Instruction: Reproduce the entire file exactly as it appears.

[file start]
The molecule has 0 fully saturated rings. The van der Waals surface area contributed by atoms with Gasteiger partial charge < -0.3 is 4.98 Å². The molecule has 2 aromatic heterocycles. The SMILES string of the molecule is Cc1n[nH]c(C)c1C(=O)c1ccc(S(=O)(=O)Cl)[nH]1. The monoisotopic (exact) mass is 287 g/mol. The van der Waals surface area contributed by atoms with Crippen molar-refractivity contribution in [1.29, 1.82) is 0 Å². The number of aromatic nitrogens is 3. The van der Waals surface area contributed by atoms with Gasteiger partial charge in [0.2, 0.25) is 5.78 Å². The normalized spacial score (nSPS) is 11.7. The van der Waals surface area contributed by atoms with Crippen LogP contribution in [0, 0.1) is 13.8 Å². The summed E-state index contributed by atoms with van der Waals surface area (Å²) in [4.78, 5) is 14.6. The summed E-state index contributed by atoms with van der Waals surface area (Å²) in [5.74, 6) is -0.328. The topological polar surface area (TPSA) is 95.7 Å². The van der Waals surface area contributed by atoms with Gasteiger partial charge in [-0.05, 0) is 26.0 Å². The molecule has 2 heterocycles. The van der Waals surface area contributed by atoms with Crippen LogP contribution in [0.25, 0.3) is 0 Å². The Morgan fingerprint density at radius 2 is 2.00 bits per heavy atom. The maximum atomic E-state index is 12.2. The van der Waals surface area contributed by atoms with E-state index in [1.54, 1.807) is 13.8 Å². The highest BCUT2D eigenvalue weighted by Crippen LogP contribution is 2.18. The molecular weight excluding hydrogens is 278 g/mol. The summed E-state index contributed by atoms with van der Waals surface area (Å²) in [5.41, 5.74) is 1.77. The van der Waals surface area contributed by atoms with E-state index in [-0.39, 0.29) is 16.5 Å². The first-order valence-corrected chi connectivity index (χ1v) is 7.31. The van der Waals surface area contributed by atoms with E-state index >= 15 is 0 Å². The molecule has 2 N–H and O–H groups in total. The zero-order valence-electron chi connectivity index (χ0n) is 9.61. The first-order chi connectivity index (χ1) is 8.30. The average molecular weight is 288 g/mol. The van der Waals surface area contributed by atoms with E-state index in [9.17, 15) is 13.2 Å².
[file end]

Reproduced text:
The molecule has 0 fully saturated rings. The van der Waals surface area contributed by atoms with Gasteiger partial charge < -0.3 is 4.98 Å². The molecule has 2 aromatic heterocycles. The SMILES string of the molecule is Cc1n[nH]c(C)c1C(=O)c1ccc(S(=O)(=O)Cl)[nH]1. The monoisotopic (exact) mass is 287 g/mol. The van der Waals surface area contributed by atoms with Crippen molar-refractivity contribution in [1.29, 1.82) is 0 Å². The number of aromatic nitrogens is 3. The van der Waals surface area contributed by atoms with Gasteiger partial charge in [0.2, 0.25) is 5.78 Å². The normalized spacial score (nSPS) is 11.7. The van der Waals surface area contributed by atoms with Crippen LogP contribution in [0, 0.1) is 13.8 Å². The summed E-state index contributed by atoms with van der Waals surface area (Å²) in [4.78, 5) is 14.6. The summed E-state index contributed by atoms with van der Waals surface area (Å²) in [5.74, 6) is -0.328. The topological polar surface area (TPSA) is 95.7 Å². The van der Waals surface area contributed by atoms with Gasteiger partial charge in [-0.05, 0) is 26.0 Å². The molecule has 2 heterocycles. The van der Waals surface area contributed by atoms with Crippen LogP contribution in [0.25, 0.3) is 0 Å². The Morgan fingerprint density at radius 2 is 2.00 bits per heavy atom. The maximum atomic E-state index is 12.2. The van der Waals surface area contributed by atoms with E-state index in [1.54, 1.807) is 13.8 Å². The highest BCUT2D eigenvalue weighted by Crippen LogP contribution is 2.18. The molecular weight excluding hydrogens is 278 g/mol. The summed E-state index contributed by atoms with van der Waals surface area (Å²) in [5.41, 5.74) is 1.77. The van der Waals surface area contributed by atoms with E-state index in [-0.39, 0.29) is 16.5 Å². The first-order valence-corrected chi connectivity index (χ1v) is 7.31. The van der Waals surface area contributed by atoms with E-state index >= 15 is 0 Å². The molecule has 2 N–H and O–H groups in total. The zero-order valence-electron chi connectivity index (χ0n) is 9.61. The first-order chi connectivity index (χ1) is 8.30. The average molecular weight is 288 g/mol. The van der Waals surface area contributed by atoms with E-state index in [9.17, 15) is 13.2 Å².